Beyond the Book: Baby Loves Gravity

Baby Loves Gravity by Ruth Spiro

 

Book Summary:

Ruth Spiro has come up with the most delightful way to share science concepts with the youngest learners. Follow along as Baby learns how to test gravity with his food and on the playground.

 

Age:

2 – 4 years

 

Pre-reading activity:

Discuss what you see on the cover of the book and have your child repeat the word gravity. Define the word gravity using the child-friendly definition below.

 

During the story:

Have your little one predict what will happen next based on the pictures and comment on the illustrations. Provide definitions and connections for any of the target vocabulary words listed below that may be unfamiliar. Ask questions throughout the story to help your child comprehend what’s being read. Have your child repeat unfamiliar words.

 

Example Questions:

  • Tell me about a time you dropped something and it made a “plop” sound when it hit the floor?
  • What happens when Baby tries to test gravity while sitting in his high chair?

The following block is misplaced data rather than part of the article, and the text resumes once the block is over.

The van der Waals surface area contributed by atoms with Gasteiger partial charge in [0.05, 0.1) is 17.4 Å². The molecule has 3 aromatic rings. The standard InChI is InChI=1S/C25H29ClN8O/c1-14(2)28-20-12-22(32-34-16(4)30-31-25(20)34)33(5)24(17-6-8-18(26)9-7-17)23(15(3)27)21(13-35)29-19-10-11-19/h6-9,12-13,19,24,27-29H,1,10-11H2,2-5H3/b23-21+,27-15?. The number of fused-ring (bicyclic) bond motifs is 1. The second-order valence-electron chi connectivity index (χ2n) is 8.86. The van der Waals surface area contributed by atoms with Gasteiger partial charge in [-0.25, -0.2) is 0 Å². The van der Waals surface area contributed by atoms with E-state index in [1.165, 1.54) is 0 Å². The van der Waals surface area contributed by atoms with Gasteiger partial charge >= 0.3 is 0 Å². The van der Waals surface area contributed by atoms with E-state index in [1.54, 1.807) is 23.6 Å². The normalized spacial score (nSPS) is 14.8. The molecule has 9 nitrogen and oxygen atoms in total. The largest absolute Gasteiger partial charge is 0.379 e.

• How do you think the dog feels each time Baby drops something?
  • Which has more mass – the sun, Earth, or moon?

 

Target Vocabulary:

the forces that causes things to fall towards the earth
the sound made when an object drops to the ground or into a liquid
to swallow or eat quickly
the thing that forms physical objects and occupies space
the amount of matter in an object
the planet we live on

to eat or drink something noisily or with a sucking sound

 

Post-reading:

Have your little one re-read the book in their own words using the pictures. Discuss other things you could do on the playground that involve gravity?

 

Activity

 

Which Drops Faster?

Gather various sized balls or round objects that can be dropped from a high location. The object of this activity is to see which balls hit the ground first. This could be done at the top of the stairs or at the park on top of the playground equipment, for example. Remind your little one that gravity helps objects fall to the ground. Ask your child to predict which ball will hit the ground first (i.e., the smallest ball, the biggest ball, the heaviest ball, etc.).

You can drop the balls one at a time, using a stopwatch to time each. Another option is to drop two balls at the same time. It would also be fun to roll each ball down the stairs. After dropping all of the balls, have a discussion about what happened, whether the predictions were accurate, and why some balls reached the ground faster than others.

 

Materials:

Various sized balls or round objects

Stopwatch (optional)

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